World Fisheries Day is celebrated annually to highlight the importance of this marine based labour sector, which provides a source of employment to an estimated 59.5 million people. Strikingly one out of two workers is a woman. Asia has the highest number of workers, in this sector, and contributes some 85 percent of the world total labor force; and with 3.1 million vessels, it accounts for 68 per cent of the global total fishing fleet.
This year’s celebration falls at an exceptional time, when the effects of the COVID-19 pandemic have spread swiftly around the world, with dramatic consequences for the economies of many countries and a severe impact upon more vulnerable sectors such as fisheries.
Fishing industry and COVID-19
COVID-19’s impact on the industry is essentially in the area of governments’ strategic responses to the pandemic, such as, social distancing, and the closure of fishing markets, reduced patronage of hotels and restaurants. This has created challenges for the sale of fresh fish and related products, principally in the collapse in the demand for fishing products and the lowering of prices offered for the catch. So, in the current situation, fishing, fish-processing, consumption and trade have steadily decreased.
Challenges in the fishing industry
Beside the effects of the pandemic on the fishing industry, there are chronic problems which bedevil the industry and before which the challenges caused by the COVID-19 pale out.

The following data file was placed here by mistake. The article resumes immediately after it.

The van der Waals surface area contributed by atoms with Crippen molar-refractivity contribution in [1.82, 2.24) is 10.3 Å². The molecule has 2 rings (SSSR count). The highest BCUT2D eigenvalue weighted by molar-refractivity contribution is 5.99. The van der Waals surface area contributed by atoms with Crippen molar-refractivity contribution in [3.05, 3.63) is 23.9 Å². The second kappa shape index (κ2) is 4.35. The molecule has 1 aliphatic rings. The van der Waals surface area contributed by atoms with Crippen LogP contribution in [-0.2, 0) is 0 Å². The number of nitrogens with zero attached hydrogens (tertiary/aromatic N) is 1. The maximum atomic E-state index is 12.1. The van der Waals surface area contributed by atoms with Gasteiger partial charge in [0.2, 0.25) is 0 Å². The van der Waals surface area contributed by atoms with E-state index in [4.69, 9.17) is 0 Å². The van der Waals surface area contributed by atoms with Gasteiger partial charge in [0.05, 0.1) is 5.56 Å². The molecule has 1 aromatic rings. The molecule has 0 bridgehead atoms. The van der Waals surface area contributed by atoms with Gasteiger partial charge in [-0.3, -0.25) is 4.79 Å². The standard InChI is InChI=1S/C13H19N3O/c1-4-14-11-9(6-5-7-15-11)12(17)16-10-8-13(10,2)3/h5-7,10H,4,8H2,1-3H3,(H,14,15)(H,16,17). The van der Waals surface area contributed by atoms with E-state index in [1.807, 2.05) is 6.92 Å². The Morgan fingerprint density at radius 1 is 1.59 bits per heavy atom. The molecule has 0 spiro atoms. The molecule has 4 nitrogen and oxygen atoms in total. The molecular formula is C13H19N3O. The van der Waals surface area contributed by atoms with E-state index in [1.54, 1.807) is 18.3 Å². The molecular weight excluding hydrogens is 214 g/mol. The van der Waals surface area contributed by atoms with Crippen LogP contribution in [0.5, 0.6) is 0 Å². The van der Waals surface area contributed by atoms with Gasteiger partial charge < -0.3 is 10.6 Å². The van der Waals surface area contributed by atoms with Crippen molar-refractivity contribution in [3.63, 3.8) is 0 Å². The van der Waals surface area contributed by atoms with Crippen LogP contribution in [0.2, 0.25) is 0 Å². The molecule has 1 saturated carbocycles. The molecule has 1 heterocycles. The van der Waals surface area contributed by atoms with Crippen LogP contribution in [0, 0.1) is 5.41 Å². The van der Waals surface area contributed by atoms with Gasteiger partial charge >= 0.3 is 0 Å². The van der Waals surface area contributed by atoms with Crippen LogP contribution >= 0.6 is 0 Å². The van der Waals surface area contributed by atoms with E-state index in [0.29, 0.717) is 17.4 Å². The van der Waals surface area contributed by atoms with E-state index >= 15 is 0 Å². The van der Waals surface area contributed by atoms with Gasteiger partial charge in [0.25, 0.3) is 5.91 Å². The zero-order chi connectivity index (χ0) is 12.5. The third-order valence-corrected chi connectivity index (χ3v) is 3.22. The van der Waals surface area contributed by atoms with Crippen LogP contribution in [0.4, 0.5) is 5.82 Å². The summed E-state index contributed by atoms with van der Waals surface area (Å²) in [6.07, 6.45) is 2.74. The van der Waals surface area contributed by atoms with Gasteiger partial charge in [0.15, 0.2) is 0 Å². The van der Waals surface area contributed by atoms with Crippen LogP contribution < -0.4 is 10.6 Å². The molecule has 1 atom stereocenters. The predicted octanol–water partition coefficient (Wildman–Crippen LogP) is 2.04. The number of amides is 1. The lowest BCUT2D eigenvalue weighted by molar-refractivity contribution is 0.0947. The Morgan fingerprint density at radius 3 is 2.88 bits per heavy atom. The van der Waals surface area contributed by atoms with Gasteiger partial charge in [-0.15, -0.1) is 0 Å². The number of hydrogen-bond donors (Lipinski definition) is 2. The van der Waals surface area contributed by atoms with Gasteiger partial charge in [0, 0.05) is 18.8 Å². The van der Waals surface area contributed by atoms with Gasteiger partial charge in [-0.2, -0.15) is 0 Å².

These chronic problems, which constitute “fisheries crime”, are the problems of Overfishing and Illegal, Unregulated and Unreported (IUU) fishing which continue around the world under different flags and by groups who dispose of powerful fleets and are better resourced. These disregard international and national laws and regulations. This state of affairs victimizes authentic fishers and fishing communities with unfair competition and depletes fish-stocks at a rate that the does not allow the fishes to recover. It is a practice that is not sustainable and that leads to decreased fish population and to reduced future production. The damage done by IUU and Overfishing extends beyond the coastal population, because billions of people rely on fish for protein, and fishing is the principal livelihood for millions of people around the world.